'Fecal Flora Reconstitution' Shows 'Very Dramatic Results' With C Diff, Researcher Says

   Clostridium difficile caused relatively manageable disease until 2000, when an epidemic strain emerged. There developed more cases and more severe cases as well as fluoroquinolone resistance. Famously, there was a serious outbreak in Quebec hospitals in the early 2000s.

   The management of  C diff infection was discussed at Internal Medicine 2011, the annual meeting of the American College of Physicians in San Diego. In her presentation, Christina M. Surawicz, MD, professor of medicine at the University of Washington School of Medicine in Seattle, described an innovative therapy that has gotten much attention -- not a little of it from the popular press -- over the past several years.

   "What I'm really excited about is fecal microbiota transplant, basically stool transplant," she said in an interview; the procedure is also called fecal flora reconstitution (FFR). "I resisted doing this for a long time because the idea of fecal enema from someone else to a patient shows how desperate patients and their doctors are. But I got a lot of patients with C diff and I tried all the standard treatments and at one point there became no other option. I've done 19 cases so far. The results were very dramatic."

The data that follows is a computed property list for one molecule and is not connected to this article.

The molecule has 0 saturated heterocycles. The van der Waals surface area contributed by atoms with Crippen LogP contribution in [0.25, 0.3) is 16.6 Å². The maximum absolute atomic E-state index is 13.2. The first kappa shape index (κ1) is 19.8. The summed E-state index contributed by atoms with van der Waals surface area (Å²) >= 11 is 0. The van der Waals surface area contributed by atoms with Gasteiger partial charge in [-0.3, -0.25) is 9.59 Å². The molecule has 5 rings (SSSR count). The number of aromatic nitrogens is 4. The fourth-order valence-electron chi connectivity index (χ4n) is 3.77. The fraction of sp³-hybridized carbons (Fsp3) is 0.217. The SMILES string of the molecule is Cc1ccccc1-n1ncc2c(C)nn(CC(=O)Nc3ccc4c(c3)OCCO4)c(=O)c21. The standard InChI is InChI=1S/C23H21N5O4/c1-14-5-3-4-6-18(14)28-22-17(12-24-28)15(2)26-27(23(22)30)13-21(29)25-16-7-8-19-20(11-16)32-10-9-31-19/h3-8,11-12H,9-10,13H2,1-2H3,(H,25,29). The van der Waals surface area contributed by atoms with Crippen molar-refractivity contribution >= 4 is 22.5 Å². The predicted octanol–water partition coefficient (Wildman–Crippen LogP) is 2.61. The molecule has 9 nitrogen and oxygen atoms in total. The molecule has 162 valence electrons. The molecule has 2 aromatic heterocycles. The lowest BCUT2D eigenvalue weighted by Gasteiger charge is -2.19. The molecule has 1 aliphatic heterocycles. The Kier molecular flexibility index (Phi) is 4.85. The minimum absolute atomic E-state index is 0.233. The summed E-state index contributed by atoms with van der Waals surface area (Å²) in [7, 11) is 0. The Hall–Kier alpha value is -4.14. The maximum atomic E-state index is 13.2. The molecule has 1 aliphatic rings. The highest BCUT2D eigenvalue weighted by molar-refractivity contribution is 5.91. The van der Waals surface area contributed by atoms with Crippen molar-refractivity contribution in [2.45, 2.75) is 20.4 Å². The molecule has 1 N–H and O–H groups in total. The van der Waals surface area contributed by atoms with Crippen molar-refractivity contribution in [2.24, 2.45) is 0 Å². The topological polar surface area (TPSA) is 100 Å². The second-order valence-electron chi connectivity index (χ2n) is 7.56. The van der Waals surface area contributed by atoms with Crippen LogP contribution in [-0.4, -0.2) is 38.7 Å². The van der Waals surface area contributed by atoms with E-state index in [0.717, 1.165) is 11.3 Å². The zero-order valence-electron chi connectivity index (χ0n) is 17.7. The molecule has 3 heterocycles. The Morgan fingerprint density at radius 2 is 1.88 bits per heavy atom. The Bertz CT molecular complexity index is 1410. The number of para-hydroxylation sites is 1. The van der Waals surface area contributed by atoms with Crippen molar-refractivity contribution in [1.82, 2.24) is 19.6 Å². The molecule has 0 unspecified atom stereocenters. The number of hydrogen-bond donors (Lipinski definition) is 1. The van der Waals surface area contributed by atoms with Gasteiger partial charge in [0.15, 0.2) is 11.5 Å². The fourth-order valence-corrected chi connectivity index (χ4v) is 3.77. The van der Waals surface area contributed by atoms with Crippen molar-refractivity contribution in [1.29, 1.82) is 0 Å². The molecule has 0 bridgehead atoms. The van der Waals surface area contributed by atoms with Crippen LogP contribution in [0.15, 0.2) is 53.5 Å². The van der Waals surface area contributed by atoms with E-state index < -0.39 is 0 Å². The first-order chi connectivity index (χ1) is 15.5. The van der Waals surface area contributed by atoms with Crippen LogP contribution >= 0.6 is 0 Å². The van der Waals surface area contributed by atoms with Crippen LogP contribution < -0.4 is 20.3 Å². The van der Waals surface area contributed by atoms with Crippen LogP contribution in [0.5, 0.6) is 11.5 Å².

With colleagues, she published a report based on the cases last year in the Journal of  Clinical Gastroenterology. Out of the 19 patients, 18 initially responded to treatment with a single FFR treatment and one patient responded after a second FFR infusion. All 19 patients maintained prolonged cured status when they were followed until submission of the article, ranging from six months to five years.

   "You have to get over your disgust," Dr. Surawicz says. "You are putting someone else’s healthy stool into your patient." To deal with the "someone else" issue, she preferentially uses stool from the spouse, partner, family member, or close friend. The donor is tested appropriately for infections or other disqualifying conditions.

   "The patient preps for colonoscopy. I have the donor, the night before, take milk of magnesia so the stool is more liquid. They come in with the stool sample. I take take the stool, filter out particulate matter because it might clog up the scope. I smash the stool into nonbacteriostatic saline, draw it up into about five or six 60-cc syringes, go up with a  colonoscope, and just flush the healthy stool into the colon and that’s it."

   According to Dr. Surawicz, "the donor flora stays in the recipient for up to one month, allowing the good flora in that person's colon to survive and start to reproduce," effectively repairing the damage done when antibiotic overuse has wiped out much of the native flora that normally would protect the patient against Clostridium difficile.